UK variant affecting children, researchers say
Posted April 6, 2021 5:54 p.m. EDT
Updated April 6, 2021 6:19 p.m. EDT
A coronavirus variant first identified in the U.K. has long been known to be more contagious and more likely to make people sick than the initial form of the virus, but researchers now say it also is more likely to affect children as well.
The B.1.1.7 variant is at least 50 percent more infectious, and the Centers for Disease Control and Prevention said it poses an increased risk of severe illness.
Dr. David Montefiori, a professor with the Duke Human Vaccine Institute who specializes in studying coronavirus variants said about 20 percent of infections in the U.S. can now be linked to the U.K. variant.
The variant accounted for 8.3 percent of positive virus tests in North Carolina for the four-week period that ended March 13, up from 1.3 percent for the four week period that ended Feb. 27, state Department of Health and Human Services spokeswoman Catie Armstrong said.
"Because of its greater contagiousness, it’s more transmissible, [and] it is becoming more and more prevalent," Montefiori said.
Children also are showing symptoms when infected with B.1.1.7, he said.
"There are quite a few cases of kids who are getting really, really sick when they get infected with this variant,” he said. "I personally feel like we probably pulled the trigger a little too soon in terms of letting kids go back to school.”
- Why young people are not safe from Covid-19 — Dr. Wen explains
- Virus Variants Threaten to Draw Out the Pandemic, Scientists Say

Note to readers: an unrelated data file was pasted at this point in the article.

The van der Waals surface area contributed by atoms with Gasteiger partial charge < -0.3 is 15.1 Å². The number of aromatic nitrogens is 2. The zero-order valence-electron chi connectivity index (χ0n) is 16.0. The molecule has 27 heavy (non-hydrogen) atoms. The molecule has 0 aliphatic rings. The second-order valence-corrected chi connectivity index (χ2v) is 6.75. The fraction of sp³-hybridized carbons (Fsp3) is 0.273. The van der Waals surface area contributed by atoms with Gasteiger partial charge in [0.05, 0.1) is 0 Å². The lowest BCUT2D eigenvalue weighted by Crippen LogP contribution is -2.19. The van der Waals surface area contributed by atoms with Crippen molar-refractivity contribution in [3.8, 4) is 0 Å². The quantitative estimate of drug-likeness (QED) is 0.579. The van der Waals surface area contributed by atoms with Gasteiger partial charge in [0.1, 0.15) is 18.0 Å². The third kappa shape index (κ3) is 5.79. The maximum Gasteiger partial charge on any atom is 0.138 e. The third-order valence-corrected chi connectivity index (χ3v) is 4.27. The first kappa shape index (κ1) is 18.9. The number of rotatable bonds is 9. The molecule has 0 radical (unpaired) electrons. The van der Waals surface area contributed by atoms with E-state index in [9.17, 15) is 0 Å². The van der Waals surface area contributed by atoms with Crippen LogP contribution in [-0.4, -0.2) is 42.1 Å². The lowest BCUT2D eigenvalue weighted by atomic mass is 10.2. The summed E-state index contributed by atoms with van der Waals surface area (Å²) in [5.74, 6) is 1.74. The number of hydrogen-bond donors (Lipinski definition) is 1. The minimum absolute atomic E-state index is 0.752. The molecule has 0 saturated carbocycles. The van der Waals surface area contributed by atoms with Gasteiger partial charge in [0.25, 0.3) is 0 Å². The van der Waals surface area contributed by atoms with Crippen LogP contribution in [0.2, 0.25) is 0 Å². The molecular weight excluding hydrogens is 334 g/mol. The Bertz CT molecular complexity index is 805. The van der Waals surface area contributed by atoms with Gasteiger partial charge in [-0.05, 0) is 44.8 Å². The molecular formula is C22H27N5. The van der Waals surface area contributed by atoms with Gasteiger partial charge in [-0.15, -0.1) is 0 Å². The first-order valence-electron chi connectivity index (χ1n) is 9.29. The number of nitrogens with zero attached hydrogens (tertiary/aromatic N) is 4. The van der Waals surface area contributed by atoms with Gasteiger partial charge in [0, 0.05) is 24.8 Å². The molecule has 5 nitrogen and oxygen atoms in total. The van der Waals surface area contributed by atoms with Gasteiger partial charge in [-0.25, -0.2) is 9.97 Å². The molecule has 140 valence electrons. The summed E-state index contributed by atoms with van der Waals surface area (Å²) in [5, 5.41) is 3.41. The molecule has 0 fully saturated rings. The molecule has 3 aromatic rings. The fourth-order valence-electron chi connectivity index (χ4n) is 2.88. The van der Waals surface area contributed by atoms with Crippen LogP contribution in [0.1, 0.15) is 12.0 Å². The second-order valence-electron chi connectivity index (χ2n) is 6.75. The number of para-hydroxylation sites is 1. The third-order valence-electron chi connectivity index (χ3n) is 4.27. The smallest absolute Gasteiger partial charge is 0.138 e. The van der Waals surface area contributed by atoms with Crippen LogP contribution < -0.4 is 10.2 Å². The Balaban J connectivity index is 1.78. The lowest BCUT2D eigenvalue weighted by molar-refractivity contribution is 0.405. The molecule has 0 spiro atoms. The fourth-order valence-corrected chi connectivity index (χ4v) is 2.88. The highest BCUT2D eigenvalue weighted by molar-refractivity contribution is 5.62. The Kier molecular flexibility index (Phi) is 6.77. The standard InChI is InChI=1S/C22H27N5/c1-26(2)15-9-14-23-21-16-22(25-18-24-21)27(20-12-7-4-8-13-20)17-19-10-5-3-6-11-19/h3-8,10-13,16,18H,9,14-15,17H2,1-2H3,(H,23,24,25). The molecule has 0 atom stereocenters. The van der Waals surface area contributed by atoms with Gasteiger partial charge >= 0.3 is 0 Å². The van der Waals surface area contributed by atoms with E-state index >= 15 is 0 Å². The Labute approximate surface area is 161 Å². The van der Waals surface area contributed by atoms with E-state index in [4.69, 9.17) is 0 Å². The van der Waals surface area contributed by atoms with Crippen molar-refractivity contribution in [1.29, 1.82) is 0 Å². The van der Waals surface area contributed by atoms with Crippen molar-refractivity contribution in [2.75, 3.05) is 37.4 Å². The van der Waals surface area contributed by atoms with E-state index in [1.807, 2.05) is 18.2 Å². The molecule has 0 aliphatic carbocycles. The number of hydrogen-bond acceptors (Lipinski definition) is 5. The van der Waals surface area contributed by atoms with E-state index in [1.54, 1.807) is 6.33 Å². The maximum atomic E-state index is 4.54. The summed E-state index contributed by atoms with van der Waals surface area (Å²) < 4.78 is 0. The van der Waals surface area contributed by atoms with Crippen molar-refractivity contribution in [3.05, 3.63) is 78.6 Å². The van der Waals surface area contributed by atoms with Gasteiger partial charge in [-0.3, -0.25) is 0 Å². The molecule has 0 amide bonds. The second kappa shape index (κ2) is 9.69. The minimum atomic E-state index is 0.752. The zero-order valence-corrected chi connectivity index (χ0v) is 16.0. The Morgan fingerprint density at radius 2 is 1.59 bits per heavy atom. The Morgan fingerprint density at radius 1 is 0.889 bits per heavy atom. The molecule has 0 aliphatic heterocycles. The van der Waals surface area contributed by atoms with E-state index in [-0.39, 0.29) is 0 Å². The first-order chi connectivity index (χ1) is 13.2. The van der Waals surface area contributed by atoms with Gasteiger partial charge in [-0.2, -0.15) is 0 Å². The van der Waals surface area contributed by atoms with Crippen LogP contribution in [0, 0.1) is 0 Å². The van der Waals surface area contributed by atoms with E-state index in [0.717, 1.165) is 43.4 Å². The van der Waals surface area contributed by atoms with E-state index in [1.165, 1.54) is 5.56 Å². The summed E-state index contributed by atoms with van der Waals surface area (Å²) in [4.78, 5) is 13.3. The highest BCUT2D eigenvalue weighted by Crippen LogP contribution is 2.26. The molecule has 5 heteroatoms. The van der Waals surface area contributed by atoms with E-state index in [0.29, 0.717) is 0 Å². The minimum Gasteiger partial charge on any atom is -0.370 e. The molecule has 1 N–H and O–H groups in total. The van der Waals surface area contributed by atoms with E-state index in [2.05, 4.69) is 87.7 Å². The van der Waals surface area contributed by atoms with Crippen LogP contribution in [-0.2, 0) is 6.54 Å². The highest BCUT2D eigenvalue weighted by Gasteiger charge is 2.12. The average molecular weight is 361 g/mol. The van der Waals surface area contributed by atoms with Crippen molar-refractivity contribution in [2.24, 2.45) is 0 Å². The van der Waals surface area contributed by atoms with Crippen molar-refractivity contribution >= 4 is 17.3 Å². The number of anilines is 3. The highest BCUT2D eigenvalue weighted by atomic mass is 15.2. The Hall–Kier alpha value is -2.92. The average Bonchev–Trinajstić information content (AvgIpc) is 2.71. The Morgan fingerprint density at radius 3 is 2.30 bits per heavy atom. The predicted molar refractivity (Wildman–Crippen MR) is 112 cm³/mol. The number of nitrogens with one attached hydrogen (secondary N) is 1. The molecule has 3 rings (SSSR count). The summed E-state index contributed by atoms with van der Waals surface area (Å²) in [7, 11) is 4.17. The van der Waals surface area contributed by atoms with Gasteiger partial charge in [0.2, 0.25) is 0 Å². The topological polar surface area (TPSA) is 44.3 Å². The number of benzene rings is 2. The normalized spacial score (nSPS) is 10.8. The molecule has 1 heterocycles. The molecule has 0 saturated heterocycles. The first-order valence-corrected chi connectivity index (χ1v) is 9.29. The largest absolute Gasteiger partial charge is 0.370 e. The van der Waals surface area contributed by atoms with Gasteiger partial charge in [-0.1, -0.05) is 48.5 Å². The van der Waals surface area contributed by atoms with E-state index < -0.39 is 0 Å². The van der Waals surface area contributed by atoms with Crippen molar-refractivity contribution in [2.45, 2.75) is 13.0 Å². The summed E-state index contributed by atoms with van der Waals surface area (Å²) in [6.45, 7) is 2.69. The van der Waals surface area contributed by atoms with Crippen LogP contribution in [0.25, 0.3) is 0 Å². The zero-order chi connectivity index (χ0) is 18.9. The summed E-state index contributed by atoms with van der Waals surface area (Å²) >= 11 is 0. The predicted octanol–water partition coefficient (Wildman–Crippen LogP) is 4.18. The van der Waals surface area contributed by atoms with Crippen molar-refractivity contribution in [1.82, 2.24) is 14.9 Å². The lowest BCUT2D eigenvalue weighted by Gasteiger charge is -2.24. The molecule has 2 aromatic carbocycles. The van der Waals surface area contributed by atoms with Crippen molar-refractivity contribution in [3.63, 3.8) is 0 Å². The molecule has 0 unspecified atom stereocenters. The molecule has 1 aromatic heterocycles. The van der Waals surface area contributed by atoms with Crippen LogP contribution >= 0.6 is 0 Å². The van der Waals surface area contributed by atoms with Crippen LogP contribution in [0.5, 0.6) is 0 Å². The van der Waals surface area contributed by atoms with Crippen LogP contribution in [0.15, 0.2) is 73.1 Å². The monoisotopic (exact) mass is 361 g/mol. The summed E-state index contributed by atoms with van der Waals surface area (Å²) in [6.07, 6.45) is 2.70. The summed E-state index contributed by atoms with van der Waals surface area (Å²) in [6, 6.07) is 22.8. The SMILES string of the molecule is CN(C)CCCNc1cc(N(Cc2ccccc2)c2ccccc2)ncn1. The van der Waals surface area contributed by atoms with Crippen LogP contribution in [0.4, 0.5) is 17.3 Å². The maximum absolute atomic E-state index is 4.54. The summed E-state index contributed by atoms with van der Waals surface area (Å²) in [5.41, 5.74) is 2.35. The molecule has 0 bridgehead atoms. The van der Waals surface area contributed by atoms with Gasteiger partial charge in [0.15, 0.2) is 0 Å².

But Dr. Daniel Benjamin, the Kiser-Arena Distinguished Professor of Pediatrics at Duke University, disagrees.
"When we talk about low risk, we are talking extraordinary low risk,” Benjamin said of having students in classrooms.
Benjamin leads the ABC Science Collaborative, which has worked with school districts since last year to reopen safely.
"The bottom line about variants is that they don’t get through masks any more than COVID did six months ago," he said. "If [students] are not masking – and mask fatigue outside of the school environment is certainly happening – then it’s more transmissible. Therefore, more children are getting infected."
Physicians say prevention efforts outside of school will be key in keeping the virus out of the classroom.
The severity of the the U.K. variant isn't specific to children, according to state health officials, who encourage people of all ages to get vaccinated as soon as possible.
"For parents of children who are eligible to get the vaccine, now is the time to start getting the vaccine, especially if they are going to participate in contact sports,” Benjamin said.
Available vaccines have proved effective in fighting the B.1.1.7 variant, but only the Pfizer vaccine has been authorized for 16- and 17-year-olds. Tests are still being conducted on the safety and efficacy of vaccines in younger teens and children.
Pfizer has reported its vaccine is 100 percent effective among 12- to 15-year-olds. The company could seek emergency use authorization for that age group as early as May.
Until then, Montefiori recommends following the well-known "three W's" to keep youngsters safe.
"We don’t have to keep them locked up in their rooms 24/7, but use common sense," he said. “Stay away from crowded places, have them wear their masks [and] have them wash their hands frequently."